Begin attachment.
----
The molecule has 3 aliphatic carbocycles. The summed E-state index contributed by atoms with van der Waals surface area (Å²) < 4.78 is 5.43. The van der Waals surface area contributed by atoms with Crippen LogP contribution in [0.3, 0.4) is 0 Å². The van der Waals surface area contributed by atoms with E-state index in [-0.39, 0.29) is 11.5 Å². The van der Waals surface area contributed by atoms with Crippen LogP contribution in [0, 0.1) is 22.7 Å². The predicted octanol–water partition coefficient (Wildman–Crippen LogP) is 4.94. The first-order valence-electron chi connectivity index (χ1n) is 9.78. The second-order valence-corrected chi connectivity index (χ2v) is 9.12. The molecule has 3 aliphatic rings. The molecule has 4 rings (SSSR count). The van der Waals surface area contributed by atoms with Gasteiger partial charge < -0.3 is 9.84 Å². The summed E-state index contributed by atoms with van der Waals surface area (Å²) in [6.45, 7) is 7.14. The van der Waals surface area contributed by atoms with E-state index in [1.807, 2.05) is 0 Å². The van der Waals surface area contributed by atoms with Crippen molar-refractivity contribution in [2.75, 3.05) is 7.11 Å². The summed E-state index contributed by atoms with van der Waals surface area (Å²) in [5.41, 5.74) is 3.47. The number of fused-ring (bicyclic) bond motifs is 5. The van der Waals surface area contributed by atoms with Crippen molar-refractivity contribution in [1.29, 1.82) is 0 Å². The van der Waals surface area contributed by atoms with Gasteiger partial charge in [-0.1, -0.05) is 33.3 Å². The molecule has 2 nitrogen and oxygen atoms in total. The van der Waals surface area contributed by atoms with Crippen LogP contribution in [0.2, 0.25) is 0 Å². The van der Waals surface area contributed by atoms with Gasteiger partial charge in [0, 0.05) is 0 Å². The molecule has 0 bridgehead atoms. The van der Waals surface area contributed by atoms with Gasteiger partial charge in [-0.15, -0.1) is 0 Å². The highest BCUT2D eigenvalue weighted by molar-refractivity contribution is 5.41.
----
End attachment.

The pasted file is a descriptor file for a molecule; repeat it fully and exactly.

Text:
The molecule has 3 aliphatic carbocycles. The summed E-state index contributed by atoms with van der Waals surface area (Å²) < 4.78 is 5.43. The van der Waals surface area contributed by atoms with Crippen LogP contribution in [0.3, 0.4) is 0 Å². The van der Waals surface area contributed by atoms with E-state index in [-0.39, 0.29) is 11.5 Å². The van der Waals surface area contributed by atoms with Crippen LogP contribution in [0, 0.1) is 22.7 Å². The predicted octanol–water partition coefficient (Wildman–Crippen LogP) is 4.94. The first-order valence-electron chi connectivity index (χ1n) is 9.78. The second-order valence-corrected chi connectivity index (χ2v) is 9.12. The molecule has 3 aliphatic rings. The molecule has 4 rings (SSSR count). The van der Waals surface area contributed by atoms with Gasteiger partial charge < -0.3 is 9.84 Å². The summed E-state index contributed by atoms with van der Waals surface area (Å²) in [6.45, 7) is 7.14. The van der Waals surface area contributed by atoms with E-state index in [1.807, 2.05) is 0 Å². The van der Waals surface area contributed by atoms with Crippen molar-refractivity contribution in [2.75, 3.05) is 7.11 Å². The summed E-state index contributed by atoms with van der Waals surface area (Å²) in [5.41, 5.74) is 3.47. The number of fused-ring (bicyclic) bond motifs is 5. The van der Waals surface area contributed by atoms with Crippen molar-refractivity contribution in [1.29, 1.82) is 0 Å². The van der Waals surface area contributed by atoms with Gasteiger partial charge in [-0.1, -0.05) is 33.3 Å². The molecule has 2 nitrogen and oxygen atoms in total. The van der Waals surface area contributed by atoms with Crippen LogP contribution in [0.2, 0.25) is 0 Å². The van der Waals surface area contributed by atoms with Gasteiger partial charge in [0, 0.05) is 0 Å². The molecule has 0 bridgehead atoms. The van der Waals surface area contributed by atoms with Gasteiger partial charge in [-0.15, -0.1) is 0 Å². The highest BCUT2D eigenvalue weighted by molar-refractivity contribution is 5.41.